Washington, DC -- The US Department of Justice said 14 Dec that Pittsburgh-based L.B. Foster Co. must divest a West Virginia plant used in development, manufacture and sale of certain railroad joints to Koppers Inc., in order to proceed with its acquisition of Portec Rail Products Inc.
The department said that the acquisition as originally proposed would combine the two primary US manufacturers of bonded insulated rail joints and two of only three US manufacturers of polyurethane-coated insulated rail joints. Divestiture of the West Virginia plant will preserve competition for certain types of railroad joints, the DOJ said.
Without the divestiture, the acquisition would lead to higher prices, lower quality, less customer service and less innovation, added the DOJ.
The DOJ's Antitrust Division filed a civil antitrust lawsuit in US District Court for the District of Columbia to block the proposed acquisition at the same time as it filed a proposed settlement that, if approved by the court, would resolve the competitive concerns alleged in the lawsuit.
The DOJ explains the use of rail joints -- steel bars bolted onto the ends of two pieces of rail and used to connect the abutting ends of the rails. Insulated rail joints are ones that are used to break the electric current flowing through the rail, using a material placed on the steel bars and between the two abutting pieces of rail. Bonded joints use epoxy in addition to bolts to bind the steel bars to the rails. The epoxy makes the joints stronger and, as a result, able to withstand the heaviest loads for extended periods of time.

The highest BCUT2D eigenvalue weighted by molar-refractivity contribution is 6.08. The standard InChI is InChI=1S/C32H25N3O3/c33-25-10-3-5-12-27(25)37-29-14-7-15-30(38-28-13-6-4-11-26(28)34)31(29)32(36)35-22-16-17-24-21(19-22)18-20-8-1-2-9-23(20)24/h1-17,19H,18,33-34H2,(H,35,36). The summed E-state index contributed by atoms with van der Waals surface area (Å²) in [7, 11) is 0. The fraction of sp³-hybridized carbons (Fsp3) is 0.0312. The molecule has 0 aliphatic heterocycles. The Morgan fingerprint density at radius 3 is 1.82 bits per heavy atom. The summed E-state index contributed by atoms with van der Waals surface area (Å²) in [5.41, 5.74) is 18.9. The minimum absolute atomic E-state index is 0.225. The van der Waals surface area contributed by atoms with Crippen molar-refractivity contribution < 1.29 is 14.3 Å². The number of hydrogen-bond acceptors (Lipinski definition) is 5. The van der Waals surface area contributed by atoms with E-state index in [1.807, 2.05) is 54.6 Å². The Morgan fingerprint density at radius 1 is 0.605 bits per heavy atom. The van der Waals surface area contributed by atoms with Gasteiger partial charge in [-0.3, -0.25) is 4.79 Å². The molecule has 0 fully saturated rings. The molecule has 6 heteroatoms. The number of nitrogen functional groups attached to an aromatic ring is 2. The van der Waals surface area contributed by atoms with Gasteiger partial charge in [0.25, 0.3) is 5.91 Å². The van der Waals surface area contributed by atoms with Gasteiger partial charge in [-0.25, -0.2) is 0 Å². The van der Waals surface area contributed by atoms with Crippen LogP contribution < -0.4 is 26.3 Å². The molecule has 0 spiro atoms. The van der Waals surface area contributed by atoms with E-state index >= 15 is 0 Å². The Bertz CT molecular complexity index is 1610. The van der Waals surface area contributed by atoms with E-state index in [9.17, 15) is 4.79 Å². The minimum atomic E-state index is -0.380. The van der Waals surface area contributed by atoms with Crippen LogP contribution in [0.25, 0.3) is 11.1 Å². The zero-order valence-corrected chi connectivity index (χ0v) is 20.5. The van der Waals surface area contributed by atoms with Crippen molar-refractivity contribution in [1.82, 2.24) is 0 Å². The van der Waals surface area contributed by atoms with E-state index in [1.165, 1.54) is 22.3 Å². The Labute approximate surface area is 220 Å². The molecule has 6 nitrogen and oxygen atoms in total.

Because of their strength, bonded joints are necessary for the main track lines on the largest US railroads, called Class 1 railroads, which handle most of the heavy freight rail traffic in the US.
Polyurethane-coated insulated rail joints provide electrical insulation through a polyurethane-covered bar that is bolted to the rail. Poly joints are generally used in areas where the weight and traffic is less than on the Class 1 railroads' main track lines.
The DOJ alleges that the proposed acquisition would eliminate the significant competition between L.B. Foster and Portec in the already highly concentrated US markets for bonded insulated rail joints and polyurethane-coated insulated rail joints.
The proposed settlement requires the companies to divest Portec's Huntington, West Virginia, plant, which manufactures all of Portec's bonded insulated rail joints and polyurethane-coated insulated rail joints.
The department says that Koppers will integrate the divestiture assets into its current operations to create a viable business involved in the development, manufacture and sale of bonded insulated rail joints and polyurethane-coated insulated rail joints and that the divestiture to Koppers will remedy the competitive concerns alleged in the lawsuit.